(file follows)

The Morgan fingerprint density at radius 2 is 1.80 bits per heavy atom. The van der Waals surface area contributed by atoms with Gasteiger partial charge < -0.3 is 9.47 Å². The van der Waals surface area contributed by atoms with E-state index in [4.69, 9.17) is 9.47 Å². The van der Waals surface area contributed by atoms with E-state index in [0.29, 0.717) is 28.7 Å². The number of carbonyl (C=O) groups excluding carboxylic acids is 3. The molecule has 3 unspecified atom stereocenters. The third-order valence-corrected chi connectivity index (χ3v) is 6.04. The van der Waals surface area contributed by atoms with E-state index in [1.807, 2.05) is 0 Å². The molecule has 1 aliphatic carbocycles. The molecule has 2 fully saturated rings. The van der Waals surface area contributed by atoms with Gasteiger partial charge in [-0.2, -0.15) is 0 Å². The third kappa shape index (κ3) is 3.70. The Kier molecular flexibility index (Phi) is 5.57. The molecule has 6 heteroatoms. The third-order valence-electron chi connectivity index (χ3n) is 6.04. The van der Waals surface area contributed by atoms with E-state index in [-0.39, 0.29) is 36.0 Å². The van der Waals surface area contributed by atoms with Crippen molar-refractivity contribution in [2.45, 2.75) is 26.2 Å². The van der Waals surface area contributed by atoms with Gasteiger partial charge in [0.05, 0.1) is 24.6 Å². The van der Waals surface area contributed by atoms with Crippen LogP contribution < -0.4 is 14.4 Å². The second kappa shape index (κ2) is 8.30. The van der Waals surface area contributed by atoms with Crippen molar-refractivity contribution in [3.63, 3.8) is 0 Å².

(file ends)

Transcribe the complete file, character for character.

The Morgan fingerprint density at radius 2 is 1.80 bits per heavy atom. The van der Waals surface area contributed by atoms with Gasteiger partial charge < -0.3 is 9.47 Å². The van der Waals surface area contributed by atoms with E-state index in [4.69, 9.17) is 9.47 Å². The van der Waals surface area contributed by atoms with E-state index in [0.29, 0.717) is 28.7 Å². The number of carbonyl (C=O) groups excluding carboxylic acids is 3. The molecule has 3 unspecified atom stereocenters. The third-order valence-corrected chi connectivity index (χ3v) is 6.04. The van der Waals surface area contributed by atoms with E-state index in [1.807, 2.05) is 0 Å². The molecule has 1 aliphatic carbocycles. The molecule has 2 fully saturated rings. The van der Waals surface area contributed by atoms with Gasteiger partial charge in [-0.2, -0.15) is 0 Å². The third kappa shape index (κ3) is 3.70. The Kier molecular flexibility index (Phi) is 5.57. The molecule has 6 heteroatoms. The third-order valence-electron chi connectivity index (χ3n) is 6.04. The van der Waals surface area contributed by atoms with E-state index in [-0.39, 0.29) is 36.0 Å². The van der Waals surface area contributed by atoms with Crippen molar-refractivity contribution in [2.45, 2.75) is 26.2 Å². The van der Waals surface area contributed by atoms with Gasteiger partial charge in [0.05, 0.1) is 24.6 Å². The van der Waals surface area contributed by atoms with Crippen LogP contribution < -0.4 is 14.4 Å². The second kappa shape index (κ2) is 8.30. The van der Waals surface area contributed by atoms with Crippen molar-refractivity contribution in [3.63, 3.8) is 0 Å².